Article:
UK: In The Spotlight - Summer 2015

Last Updated: 24 August 2015
Article by Smith & Williamson


By Mark Wingate

Taking a leaf from the Labour Party's election manifesto, there will be a further tightening of the rules for non-doms. In an attempt to provide a more level playing field for those receiving remuneration from companies by salary or dividend, there is a revision to the way dividends are taxed. But one of the consequences of the withdrawal of the notional tax credit is greater taxation for higher rate and additional rate taxpayers with substantial dividend income.

Landlords will also see changes over the coming years, particularly concerning entitlement to tax relief for interest on borrowings on buy-to-lets. Amid so much change, there are pockets and windows during which you could maximise relief. There is currently such a window for contributions to pension schemes between now and 5 April 2016.

If you are the trustee of a charity you should be aware of changes to the definition of a fit and proper person included in the Charities Bill that is passing through Parliament. The Charities Commission will be able to disqualify unfit trustees and HMRC has a view on who is not fit and proper for this purpose.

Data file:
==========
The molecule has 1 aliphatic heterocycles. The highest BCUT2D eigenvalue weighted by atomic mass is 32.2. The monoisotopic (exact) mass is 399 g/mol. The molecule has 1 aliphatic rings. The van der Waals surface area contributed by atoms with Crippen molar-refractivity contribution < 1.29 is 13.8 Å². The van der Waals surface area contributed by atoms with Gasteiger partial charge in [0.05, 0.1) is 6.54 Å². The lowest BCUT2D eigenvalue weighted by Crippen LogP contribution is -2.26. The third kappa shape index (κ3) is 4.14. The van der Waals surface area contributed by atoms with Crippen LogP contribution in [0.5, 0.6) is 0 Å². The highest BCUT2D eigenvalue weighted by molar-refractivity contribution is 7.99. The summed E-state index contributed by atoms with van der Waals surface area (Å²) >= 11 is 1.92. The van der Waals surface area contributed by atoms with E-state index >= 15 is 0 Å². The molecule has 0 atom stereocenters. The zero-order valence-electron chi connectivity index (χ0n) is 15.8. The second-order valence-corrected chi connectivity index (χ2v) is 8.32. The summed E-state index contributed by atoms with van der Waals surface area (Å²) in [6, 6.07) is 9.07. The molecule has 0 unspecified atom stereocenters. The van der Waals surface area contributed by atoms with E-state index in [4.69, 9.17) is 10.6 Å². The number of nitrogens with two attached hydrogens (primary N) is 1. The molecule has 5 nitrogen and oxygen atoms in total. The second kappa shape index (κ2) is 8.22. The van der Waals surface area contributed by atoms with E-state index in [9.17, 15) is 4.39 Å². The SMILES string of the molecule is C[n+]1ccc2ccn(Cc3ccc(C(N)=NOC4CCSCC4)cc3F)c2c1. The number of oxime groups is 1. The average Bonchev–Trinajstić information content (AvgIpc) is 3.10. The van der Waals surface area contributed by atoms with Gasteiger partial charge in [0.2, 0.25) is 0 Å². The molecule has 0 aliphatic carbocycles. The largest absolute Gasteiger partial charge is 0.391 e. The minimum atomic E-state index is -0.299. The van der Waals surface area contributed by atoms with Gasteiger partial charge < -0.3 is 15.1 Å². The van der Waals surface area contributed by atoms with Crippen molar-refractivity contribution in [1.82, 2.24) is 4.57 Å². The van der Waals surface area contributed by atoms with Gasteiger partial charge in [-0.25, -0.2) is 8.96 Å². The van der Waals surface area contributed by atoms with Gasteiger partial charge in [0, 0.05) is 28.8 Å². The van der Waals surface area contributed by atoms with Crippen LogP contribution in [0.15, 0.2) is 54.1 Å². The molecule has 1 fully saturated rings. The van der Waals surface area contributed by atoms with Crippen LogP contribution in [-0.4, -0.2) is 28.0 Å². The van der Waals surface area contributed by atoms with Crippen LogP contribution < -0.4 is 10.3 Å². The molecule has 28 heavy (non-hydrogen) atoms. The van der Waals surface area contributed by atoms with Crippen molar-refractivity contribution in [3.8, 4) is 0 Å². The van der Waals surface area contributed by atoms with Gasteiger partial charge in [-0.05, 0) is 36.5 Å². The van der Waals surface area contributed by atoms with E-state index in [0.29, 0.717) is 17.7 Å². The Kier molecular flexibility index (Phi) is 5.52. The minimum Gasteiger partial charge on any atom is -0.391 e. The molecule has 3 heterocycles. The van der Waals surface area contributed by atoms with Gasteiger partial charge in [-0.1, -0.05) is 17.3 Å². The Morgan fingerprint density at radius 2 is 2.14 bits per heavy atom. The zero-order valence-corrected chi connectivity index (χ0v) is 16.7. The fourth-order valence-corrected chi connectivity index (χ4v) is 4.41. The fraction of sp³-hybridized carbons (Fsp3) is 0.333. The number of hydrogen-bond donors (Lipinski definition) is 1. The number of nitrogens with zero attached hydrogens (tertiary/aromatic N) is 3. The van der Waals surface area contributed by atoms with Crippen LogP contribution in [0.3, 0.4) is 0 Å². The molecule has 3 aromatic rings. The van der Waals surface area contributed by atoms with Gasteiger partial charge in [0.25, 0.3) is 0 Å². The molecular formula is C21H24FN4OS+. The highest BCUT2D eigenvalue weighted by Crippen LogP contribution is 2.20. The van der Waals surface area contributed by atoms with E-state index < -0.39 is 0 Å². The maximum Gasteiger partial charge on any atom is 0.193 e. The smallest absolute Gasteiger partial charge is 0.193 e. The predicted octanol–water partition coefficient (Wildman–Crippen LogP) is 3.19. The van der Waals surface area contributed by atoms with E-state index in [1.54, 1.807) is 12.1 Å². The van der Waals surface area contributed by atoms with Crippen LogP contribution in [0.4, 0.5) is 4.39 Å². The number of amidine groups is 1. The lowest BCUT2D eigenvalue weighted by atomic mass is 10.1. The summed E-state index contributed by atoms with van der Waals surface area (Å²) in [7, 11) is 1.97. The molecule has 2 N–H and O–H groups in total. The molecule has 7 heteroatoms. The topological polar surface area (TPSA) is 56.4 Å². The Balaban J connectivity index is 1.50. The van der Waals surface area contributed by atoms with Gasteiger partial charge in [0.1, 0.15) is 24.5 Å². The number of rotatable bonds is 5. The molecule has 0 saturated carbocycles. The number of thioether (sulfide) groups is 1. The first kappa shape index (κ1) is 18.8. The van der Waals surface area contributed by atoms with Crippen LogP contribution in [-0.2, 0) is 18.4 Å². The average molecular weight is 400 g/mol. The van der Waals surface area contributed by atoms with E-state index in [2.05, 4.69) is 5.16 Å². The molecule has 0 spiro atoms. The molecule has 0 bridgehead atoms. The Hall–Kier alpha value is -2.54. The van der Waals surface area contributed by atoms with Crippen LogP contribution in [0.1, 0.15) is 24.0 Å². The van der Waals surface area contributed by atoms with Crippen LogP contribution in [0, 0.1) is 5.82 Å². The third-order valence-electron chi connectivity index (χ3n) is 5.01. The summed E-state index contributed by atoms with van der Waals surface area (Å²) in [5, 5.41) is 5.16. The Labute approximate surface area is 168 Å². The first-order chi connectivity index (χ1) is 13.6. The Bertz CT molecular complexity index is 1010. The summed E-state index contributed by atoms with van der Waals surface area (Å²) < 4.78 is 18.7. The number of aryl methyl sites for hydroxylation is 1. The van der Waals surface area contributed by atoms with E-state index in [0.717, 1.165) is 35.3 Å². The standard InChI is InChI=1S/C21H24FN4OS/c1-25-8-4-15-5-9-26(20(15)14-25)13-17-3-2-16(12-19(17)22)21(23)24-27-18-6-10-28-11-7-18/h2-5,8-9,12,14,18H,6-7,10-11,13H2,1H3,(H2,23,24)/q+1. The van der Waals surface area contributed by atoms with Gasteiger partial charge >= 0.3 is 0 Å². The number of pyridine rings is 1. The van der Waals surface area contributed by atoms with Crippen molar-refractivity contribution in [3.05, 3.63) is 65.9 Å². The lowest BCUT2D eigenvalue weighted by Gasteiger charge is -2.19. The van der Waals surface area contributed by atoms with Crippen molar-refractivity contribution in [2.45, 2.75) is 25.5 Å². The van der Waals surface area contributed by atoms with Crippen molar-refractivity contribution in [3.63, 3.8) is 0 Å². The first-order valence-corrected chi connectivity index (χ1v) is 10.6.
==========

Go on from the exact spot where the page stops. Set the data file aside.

By Angela Hughes

Currently, UK dividends are notionally grossed up by 10% in the tax computation of an individual or trust, with this 10% tax credit deducted from the overall tax liability. From April 2016, this system will be replaced with a £5,000 tax-free dividend allowance per year, with any dividends received over this amount taxed gross (without the 10% notional credit).

Below are calculations showing the effect of the changes.

The new policy is expected to exclude the vast majority of ordinary investors from tax on their dividend income, with many others paying less tax. The Chancellor predicts that 85% of those who receive dividends will be better off. For any dividends received over the £5,000 limit, taxpayers will essentially pay an additional 7.5% of tax.

Who will and won't benefit?

As can be seen from the graph, certain investors will pay more: basic rate taxpayers receiving over £5,000 of dividend income will face an increased tax liability, as will higher rate taxpayers with dividend income over £21,667 and additional rate taxpayers with dividend income over £25,265. Under these levels, higher and additional rate taxpayers will be slightly better off.

Incorporated businesses: dividend v salary?

The new rules will make it less attractive for individuals to run their business through a limited company and take remuneration via dividends. Individuals who take low salaries and high dividends will be hit particularly hard. Although there will still be savings from taking dividends rather than a salary, even after the planned reduction in corporation tax rates to 18%, individuals drawing large dividends will be worse off.

A comparison of extracting £50,000 of profit by salary or dividend based on 2015/16 rates and allowances results in the following after-tax amounts.

What can I do?